Friday, 23 January 2009

The swift flight of a sparrow

Why would anyone want to spend thousands of years in limbo waiting for Judgment Day, when they could get an instant ticket to a real afterlife? Had there been Heathen missionaries fourteen hundred years ago, that is the question they may have asked those about to convert to Christianity, or the Christian missionaries themselves.

Needless to say, this may have been the very question Penda asked the missionaries that caused him not to convert ala Radbod the Frisian. Radbod of Frisia had one foot in the baptismal font, and was ready to be baptized when he asked, "Where are my dead ancestors at present?" Wolfram the Christian missionary answered, ""In Hell, with all other unbelievers." Upon hearing this, Radbod removed his foot from the font and responded, "Then I would rather live there with my honourable ancestors than go to heaven with a parcel of beggars ." Wolfram and his missionaries were expelled, Wolfram narrowly escaping sacrifice to the Heathen Gods.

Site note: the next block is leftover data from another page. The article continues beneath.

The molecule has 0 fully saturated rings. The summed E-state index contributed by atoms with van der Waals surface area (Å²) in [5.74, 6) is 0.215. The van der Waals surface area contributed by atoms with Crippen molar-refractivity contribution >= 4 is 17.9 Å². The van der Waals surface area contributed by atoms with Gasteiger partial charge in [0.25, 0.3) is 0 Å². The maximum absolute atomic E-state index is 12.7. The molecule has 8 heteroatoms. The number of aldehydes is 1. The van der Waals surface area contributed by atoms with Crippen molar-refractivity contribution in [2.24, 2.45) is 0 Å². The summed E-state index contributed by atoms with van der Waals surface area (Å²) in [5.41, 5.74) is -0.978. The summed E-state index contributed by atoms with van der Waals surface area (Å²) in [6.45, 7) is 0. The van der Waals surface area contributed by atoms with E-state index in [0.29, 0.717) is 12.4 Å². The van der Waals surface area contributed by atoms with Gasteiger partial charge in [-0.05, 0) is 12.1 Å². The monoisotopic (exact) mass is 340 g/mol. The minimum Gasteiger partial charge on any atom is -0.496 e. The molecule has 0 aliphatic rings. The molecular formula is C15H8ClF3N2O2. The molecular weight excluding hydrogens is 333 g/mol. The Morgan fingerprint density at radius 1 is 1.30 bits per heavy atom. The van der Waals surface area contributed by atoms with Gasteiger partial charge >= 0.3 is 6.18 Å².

Such tales are rare, but it demonstrates that the Christians must have hidden the truth about their afterlife from those they were converting. According to Bede, one of King Edwin's men remarked about Heathen belief and the afterlife:

" The present life man, O king, seems to me, in comparison with that time which is unknown to us, like to the swift flight of a sparrow through the Hall wherein you sit at supper in winter amid your officers and ministers, with a good fire in the midst whilst the storms of rain and snow prevail abroad; the sparrow, I say, flying in at one door and immediately another, whilst he is within is safe from the wintry but after a short space of fair weather he immediately vanishes out of your sight into the dark winter from which he has emerged. So this life of man appears for a short space but of what went before or what is to follow we are ignorant. If, therefore, this new doctrine contains something more certain, it seems justly to deserve to be followed."

(J. H. Robinson, Readings in European History, (Boston: Ginn, 1905), pp. 97-105 )

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